Most of us during our lives will have reason to appoint, or be appointed, an attorney.

In simple terms, there are two forms of LPA (Lasting Power of Attorney):

  • Health and Welfare
    • your daily routine, eg washing, dressing, eating
    • medical care
    • moving into a care home
    • life-sustaining treatment

A Health and Welfare LPA can be arranged at any time as long as both the ‘donor’ and the ‘attorney’ conform to certain restrictions. The Health and Welfare LPA only comes into effect however, when the ‘donor’ in unable to make their own decisions.

  • Property and Financial Affairs
    • managing a bank or building society account
    • paying bills
    • collecting benefits or a pension
    • selling your home

A Property and Financial Affairs LPA can be arranged at any time as long as both the ‘donor’ and the ‘attorney’ conform to certain restrictions. This LPA comes into effect immediately.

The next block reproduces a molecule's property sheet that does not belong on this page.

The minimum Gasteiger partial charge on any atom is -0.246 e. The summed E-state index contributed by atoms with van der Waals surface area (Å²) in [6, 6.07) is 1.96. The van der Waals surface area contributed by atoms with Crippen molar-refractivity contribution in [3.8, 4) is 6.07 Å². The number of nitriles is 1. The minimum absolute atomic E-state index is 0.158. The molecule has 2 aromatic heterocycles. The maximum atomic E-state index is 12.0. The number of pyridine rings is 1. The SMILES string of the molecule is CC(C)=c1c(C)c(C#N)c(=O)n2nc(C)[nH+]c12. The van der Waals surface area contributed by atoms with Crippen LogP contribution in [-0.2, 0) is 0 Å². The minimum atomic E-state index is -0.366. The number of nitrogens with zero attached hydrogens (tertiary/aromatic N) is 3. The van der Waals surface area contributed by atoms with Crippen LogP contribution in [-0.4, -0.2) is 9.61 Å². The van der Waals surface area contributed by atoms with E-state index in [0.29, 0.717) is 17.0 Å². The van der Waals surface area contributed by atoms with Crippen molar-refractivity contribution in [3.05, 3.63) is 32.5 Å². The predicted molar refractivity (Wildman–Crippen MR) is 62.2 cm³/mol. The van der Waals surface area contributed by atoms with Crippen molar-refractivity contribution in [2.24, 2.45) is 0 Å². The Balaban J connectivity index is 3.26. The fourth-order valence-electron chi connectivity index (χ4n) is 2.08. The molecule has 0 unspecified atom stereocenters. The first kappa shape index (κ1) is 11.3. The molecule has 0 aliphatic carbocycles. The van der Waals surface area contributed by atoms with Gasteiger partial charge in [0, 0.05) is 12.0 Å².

Your attorney can be anyone 18 or over, such as:

  • a relative
  • a friend
  • a professional, eg a solicitor
  • your husband, wife or partner

You must appoint someone who has the mental capacity to make their own decisions.

When choosing an attorney, think about:

  • how well they look after their own affairs, eg their finances
  • how well you know them
  • if you trust them to make decisions in your best interests
  • how happy they will be to make decisions for you

It should be noted at this stage that this applies to LPAs in England and Wales only – Scottish and Northern Irish readers will have slightly different arrangements.